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“Managing Difficult Clinical Encounters i.e. ‘The Angry Patient”

Date: Thursday, December 13, 2018
7:30pm – 9:30pm

Location: OMA Offices, 150 Bloor Street West, Suite 900, Toronto, ON

Speaker:   Dr. Michael Cord, HBSc, M.D,CATPP (TPS), MCFP

 

To register, please contact Ada/Anna at pcmhsection@gmail.com or (416)229-2399 Ext 125.

Approved for 2 hours of MDPAC Group CE Credits

 

Who is invited: All Physicians, Residents, and Medical Students
Registration: Free for all Physicians, Residents, and Medical Students, hosted by the OMA Section on Primary Care Mental Health

This talk is free of charge and hosted by the OMA Section on Primary Care Mental Health.

Dr. Michael Cord, M.D. is a family physician with a practice focused on psychotherapy and psychotherapy supervision. He supervises colleagues beginning therapy practice for the CPSO Change of Scope program, is a Mentor within the OCFP Collaborative Mental Health Network (CMHN) and a psychotherapy Supervisor for the Mount Sinai Psychotherapy Institute.

During this session, you will:
1. Understand how the “intense clinical moment” evolves.
2. Understand the risks involved.
3. Understand the most common clinical responses to difficult physician-patient encounters.
4. Learn to manage such difficulties in order to manage risk and provide benefit for the patient.
5. Learn to recognize one’s own emotional reactions to the patient in a difficult interaction.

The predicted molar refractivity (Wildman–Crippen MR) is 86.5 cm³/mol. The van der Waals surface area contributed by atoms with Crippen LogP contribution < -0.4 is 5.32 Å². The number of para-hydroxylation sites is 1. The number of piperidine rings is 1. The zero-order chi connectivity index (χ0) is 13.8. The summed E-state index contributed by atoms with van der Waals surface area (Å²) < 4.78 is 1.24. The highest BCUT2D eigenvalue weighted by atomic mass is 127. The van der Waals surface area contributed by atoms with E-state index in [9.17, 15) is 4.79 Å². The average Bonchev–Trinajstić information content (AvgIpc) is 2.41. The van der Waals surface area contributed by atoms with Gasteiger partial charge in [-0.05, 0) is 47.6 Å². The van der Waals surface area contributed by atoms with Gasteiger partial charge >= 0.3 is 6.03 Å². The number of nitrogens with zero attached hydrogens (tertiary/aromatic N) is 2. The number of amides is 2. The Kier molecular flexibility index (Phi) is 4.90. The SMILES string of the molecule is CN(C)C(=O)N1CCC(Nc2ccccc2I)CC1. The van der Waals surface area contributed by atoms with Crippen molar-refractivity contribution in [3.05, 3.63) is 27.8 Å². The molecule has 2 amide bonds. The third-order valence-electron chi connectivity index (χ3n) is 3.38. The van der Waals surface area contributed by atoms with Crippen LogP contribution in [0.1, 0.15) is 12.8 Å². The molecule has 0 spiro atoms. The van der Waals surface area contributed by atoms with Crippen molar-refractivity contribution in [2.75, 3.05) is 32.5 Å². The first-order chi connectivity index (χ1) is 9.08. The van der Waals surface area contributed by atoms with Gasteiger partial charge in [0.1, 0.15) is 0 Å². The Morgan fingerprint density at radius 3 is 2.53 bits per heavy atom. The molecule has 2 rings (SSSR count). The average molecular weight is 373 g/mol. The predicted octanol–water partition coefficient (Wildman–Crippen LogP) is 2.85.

6. Learn to “metabolize” the intensity of difficult clinical encounters.
7. Learn to use one’s emotional reactions to a difficult encounter to respond professionally.

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What do We Know About Burnout and Traumatic Stress in 2018 ? 

 

What do We Know About Burnout and Traumatic Stress in 2018 ?

(That we didn’t know in 2016)

Date :  November 21, 2018

Location: OMA Offices, 150 Bloor Street West, Suite 900 (NE corner of Bloor & Avenue Road)

Time: 7:30-9:30 PM – Please arrive early so that we can start on time.

Cost: No charge, courtesy of the OMA Section on Primary Care Mental Health

Please RSVP by phone to: 416-229-2399, ext 125 ( Ada or Anna), or via e-mail to: michaelpare@rogers.com.

For inquiries only about the Caring for Self series, contact Dr. Harry Zeit at harryzeit@sympatico.ca

Please visit our supporting Facebook page and community at : https://www.facebook.com/WhileCaringForOthers/

Conversations about burnout, clinician well-being and the effects of toxic stress increasingly dominate discussions within the health care field. These crucial conversations exist on many levels, from the physiologic and individual, to the collective and political.

Sometimes the conversation is about medical errors, and sometimes it is about clinician suicides. There are many faces to this contemporary dialogue, and most of them share tragedy and a sense of collective helplessness and bewilderment as a common thread.

We last summed up the state of knowledge and awareness of burnout in season four of our series. We felt that this year – with discussion on burnout and moral injury so much in the forefront – that we revisit the topic and summarize what advances and shifts we’ve observed in this rapidly evolving area.

In this presentation, attendees will learn:

A more holistic approach that integrates the embodied, subjective and social environment

About advances in understanding the relationship between subcortical neurophysiology, burnout and trauma